The drive can be powered directly though an IEEE 1394b communication cable, if a powered port is available. It can be purchased pre-formatted as either NTFS (MS Windows) or HFS+ (Mac) and, on systems that support it, you can directly boot from the ToughTech mini, whether running in FireWire, USB or eSATA mode. In addition, the ToughTech drive comes bundled with ProSoft’s Data Backup application.
ROCBIT FXKT and Commander 2UE
Rocstor and their Rocsecure division appear to carry the largest line of internally encrypted hard drives. For examination in this column they provided one of their ROCBIT FXKT bootable USB drives and one of their Commander 2UE bootable mobile hard drives. The ROCBIT FXKT is stated to contain an enhanced shock-resistant mechanism consisting of an anti-shock chamber and a shock absorbent plastic casing populated with a 250 GB, 320 GB, or 500 GB SATA drive and is available in 5,400 or 7200 rpm versions. No suggested list prices were released, but standard prices appear to range from around $226 to $400, depending on the drive capacity and RPM.
The FXKT drives come with two security keys, one of which must be inserted to mount the drive. The drives encryption functions are provided by an Enova Technologies X-Wall ASIC chip that implements the NIST’s AES 256 bit encryption standard in its ECB mode. If does not come with port for connecting an external power supply, but does come with a special USB Y-cable to allow it to pull power from a powered USB interface or hub.
Rocstor Commander 2ue
The Commander 2UE is a more ruggedized encrypted drive that sports an eSATA interface in addition to the slower USB interface. Enhancing the FXKT’s shock-resistant mounting, the Commander 2UEs is housed in a sleek black anodized aluminum case, reflective of the care put into its design. Unlike the plastic stick on feet found on some drives, the Commander 2UE has two forged swells across the back of the case with rubber inserts, simultaneously keeping it from sliding around and boosting its heat dissipation by enhancing the air circulation around it. It is available in a variety of storage capacities, currently including 250GB, 320GB and 500GB, with 750GB and 1TB capacities to be available in 2nd and 3rd quarter of 2010).
As with the FXKT, the drive’s encryption functions are provided by an Enova Technologies X-Wall ASIC chip that implements the NIST’s even more secure AES 256 bit encryption standard in CBC Mode. As the eSATA interface standard does not include a provision for supplying power, this unit includes the same USB Y-cable as the FXKT to supply power over the USB interface. Like the FXKT, you must have one of the two included security keys inserted when connecting the unit to your computer. The only additional caveat is that, when using the eSATA interface, it must be connected to the computer before the USB cable, else the system will use the USB interface for its data connection.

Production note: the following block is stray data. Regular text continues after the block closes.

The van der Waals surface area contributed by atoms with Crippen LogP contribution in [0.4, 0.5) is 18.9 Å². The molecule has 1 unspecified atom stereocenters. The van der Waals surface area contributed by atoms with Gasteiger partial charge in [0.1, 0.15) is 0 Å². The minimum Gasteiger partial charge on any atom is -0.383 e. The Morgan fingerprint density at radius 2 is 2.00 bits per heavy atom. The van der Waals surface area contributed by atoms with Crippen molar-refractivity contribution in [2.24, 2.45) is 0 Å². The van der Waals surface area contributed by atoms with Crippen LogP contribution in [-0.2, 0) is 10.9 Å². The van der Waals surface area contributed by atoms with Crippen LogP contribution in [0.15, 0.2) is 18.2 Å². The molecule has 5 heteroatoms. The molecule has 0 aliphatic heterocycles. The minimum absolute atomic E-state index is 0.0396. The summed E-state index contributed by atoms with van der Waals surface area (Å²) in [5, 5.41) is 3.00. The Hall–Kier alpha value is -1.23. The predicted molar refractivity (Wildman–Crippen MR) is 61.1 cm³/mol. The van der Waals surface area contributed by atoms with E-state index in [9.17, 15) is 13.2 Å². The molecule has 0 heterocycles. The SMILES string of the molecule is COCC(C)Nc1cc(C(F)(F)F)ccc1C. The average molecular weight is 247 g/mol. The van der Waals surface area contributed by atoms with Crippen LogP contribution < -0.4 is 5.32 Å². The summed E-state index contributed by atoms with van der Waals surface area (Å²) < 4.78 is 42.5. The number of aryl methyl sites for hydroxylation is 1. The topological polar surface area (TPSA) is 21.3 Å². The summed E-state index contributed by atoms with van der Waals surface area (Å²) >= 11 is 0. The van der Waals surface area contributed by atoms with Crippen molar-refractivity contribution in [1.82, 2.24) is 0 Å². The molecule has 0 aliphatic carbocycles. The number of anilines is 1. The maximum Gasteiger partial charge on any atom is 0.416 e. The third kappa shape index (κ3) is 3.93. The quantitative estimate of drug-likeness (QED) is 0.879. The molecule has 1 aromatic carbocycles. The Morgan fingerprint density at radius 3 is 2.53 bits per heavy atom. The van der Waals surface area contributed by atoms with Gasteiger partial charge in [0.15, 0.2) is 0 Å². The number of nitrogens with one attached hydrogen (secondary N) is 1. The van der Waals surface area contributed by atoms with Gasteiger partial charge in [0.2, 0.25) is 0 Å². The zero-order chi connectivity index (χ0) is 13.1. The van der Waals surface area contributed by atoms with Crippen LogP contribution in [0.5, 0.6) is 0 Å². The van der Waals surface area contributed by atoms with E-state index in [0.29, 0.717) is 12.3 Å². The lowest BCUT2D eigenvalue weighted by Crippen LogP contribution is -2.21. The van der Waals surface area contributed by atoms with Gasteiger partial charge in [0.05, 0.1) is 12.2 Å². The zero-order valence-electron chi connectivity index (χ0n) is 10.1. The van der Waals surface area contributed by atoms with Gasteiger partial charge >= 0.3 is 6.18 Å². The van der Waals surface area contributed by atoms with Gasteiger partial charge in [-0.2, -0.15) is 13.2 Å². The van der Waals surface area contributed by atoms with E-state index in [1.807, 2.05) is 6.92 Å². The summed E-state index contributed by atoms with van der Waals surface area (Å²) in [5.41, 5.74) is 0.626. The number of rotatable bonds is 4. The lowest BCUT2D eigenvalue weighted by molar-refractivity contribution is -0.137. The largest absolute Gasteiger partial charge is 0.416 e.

Rocstor Rocsafe MX
Both of these drives are bootable and come with a protective carrying case and include all required cables. In addition, you can download a variety of free back-up tools from the Rocstor Web site. These include FBackup, AceBackup, EZ Back-it-up, and Ice Mirror. For the truly paranoid, or perhaps that’s the more realistic, you might want to investigate Rocstor’s Rocsafe MX Mobile external drive that requires both a FIPS level-2 Smartcard and the manual entry of a PIN via its integrated key pad (avoiding the risk of capture by malware) to activate its communication interface and encryption engine for true two factor authentication!
With the proliferation of state and federal data security and privacy laws, such as HIPAA1, securing your data is no longer an option, but a necessity for many organizations, whether public or private. It seems like there is a new announcement every month about a laptop containing confidential information that has walked off from the Veterans Administration, Homeland Security, or the bank down the street. I think it is safe to say that is definitely a club you don’t want to join. Considering how many laptops are left behind while traveling or are stolen at airport security checkpoints, the only way to prevent this from eventually happening to you is to make sure that your data is securely encrypted (and without leaving the security key or password considerately sitting in your laptop case). Whether you select one of the above drives or one from another vendor will likely depend on your exact needs, including the criticality of the data and how reliable the people using them are to following your defined protocols.
1. Health Information Privacy. U.S. Department of Health & Human Services (2010). www.hhs.gov/ocr/privacy
Buffalo Technology (USA) www.BuffaloTech.com
CRU DataPort www.CRU-DataPort.com
Enova Technologies www.enovatech.net
John Joyce is the LIMS manager for Virginia’s State Division of Consolidated Laboratory Services. He may be contacted at editor@ScientificComputing.com.